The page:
‘Retelling Tales’ preview – “I heard stories that got inside my body.”

Lucy Enderby is impressed by the originality and emotive power of ‘Retelling Tales’

Powerful story-telling takes centre stage in Retelling Tales. A stripped-back stage with no props or set allows us to focus on the monologue being told, emphasising the reality and personal nature of the stories, rather than performing them in the created world of a theatre set.

From transgender rights, to environmental issues and feminism, the stories are personal, powerful accounts that present individual strife as a part of the human experience in a number of different ways. Some are very personal – a mother’s tale of accepting her transgender daughter, for instance. Other stories are broader, looking at issues which affect the world – more than one touches on conservation and the importance of looking outwards beyond the self.

All of the stories told are TED talks, performed by the actors. Lucy Miles performs a monologue written by the playwright and activist Eve Ensler, which is an emotive and hard-hitting piece – starting with her survival of childhood abuse, through feeling dissociated from her body to cancer and finally looking out to the strife of others to bring her back to herself.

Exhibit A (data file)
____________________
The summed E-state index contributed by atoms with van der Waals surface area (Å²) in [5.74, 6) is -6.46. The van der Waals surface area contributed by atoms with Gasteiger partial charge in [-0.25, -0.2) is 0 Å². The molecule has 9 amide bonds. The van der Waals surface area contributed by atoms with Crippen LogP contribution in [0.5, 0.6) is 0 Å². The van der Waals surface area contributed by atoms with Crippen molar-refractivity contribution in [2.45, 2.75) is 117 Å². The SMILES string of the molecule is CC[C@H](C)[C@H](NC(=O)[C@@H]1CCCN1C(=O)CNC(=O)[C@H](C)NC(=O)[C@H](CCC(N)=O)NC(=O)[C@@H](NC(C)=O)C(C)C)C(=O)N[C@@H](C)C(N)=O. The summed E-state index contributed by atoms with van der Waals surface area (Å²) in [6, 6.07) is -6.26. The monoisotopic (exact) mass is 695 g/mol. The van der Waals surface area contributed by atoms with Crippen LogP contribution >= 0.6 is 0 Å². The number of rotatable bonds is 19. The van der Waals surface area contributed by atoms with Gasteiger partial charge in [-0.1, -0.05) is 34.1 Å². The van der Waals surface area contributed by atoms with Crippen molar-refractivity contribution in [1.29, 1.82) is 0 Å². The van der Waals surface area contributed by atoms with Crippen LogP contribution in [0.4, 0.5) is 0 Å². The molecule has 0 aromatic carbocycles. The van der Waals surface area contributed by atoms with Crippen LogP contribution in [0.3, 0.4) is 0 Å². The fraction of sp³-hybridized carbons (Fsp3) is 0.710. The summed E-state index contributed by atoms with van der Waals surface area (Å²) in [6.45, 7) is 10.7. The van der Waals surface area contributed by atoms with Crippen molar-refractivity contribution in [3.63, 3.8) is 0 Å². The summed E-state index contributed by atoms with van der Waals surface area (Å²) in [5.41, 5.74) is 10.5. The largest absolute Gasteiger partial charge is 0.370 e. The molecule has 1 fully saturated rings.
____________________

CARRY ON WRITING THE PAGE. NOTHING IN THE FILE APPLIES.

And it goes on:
Poetically written, Ensler’s story escapes the potential of slipping into a story solely about her as an individual, but instead illustrates the importance of looking outwards and engaging with the world. Miles’ performance is strong and emotive but she avoids telling Ensler’s story as if she were solely a victim, instead conveying the importance of how personal stories are able to relate to others, and the necessity of perspective. Ensler writes of hearing the stories of people on her travels and having the revelation: “I suddenly understood that the crisis in my body was the crisis of the world, and it wasn’t happening later, it was happening now.”

Retelling Tales is certainly a unique production, with more than a few content warnings, it is not a light-hearted production. Nevertheless, it demonstrates the power of storytelling in a way that allows us to empathise with the storyteller. Although the stories are personal, they have been chosen for their ability to be applied to broader issues, the fact they are told by actors alludes to the broader importance of stories and reminds us that personal experience is part of the human experience.

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Three different monologues will be told each night at the Burton Taylor studio, back to back, with the name of the pieces being performed kept a mystery. Retelling Tales will be performed at the Burton Taylor Studio from Tuesday- Saturday of 7th week at 9:30pm, with student tickets priced at £5.

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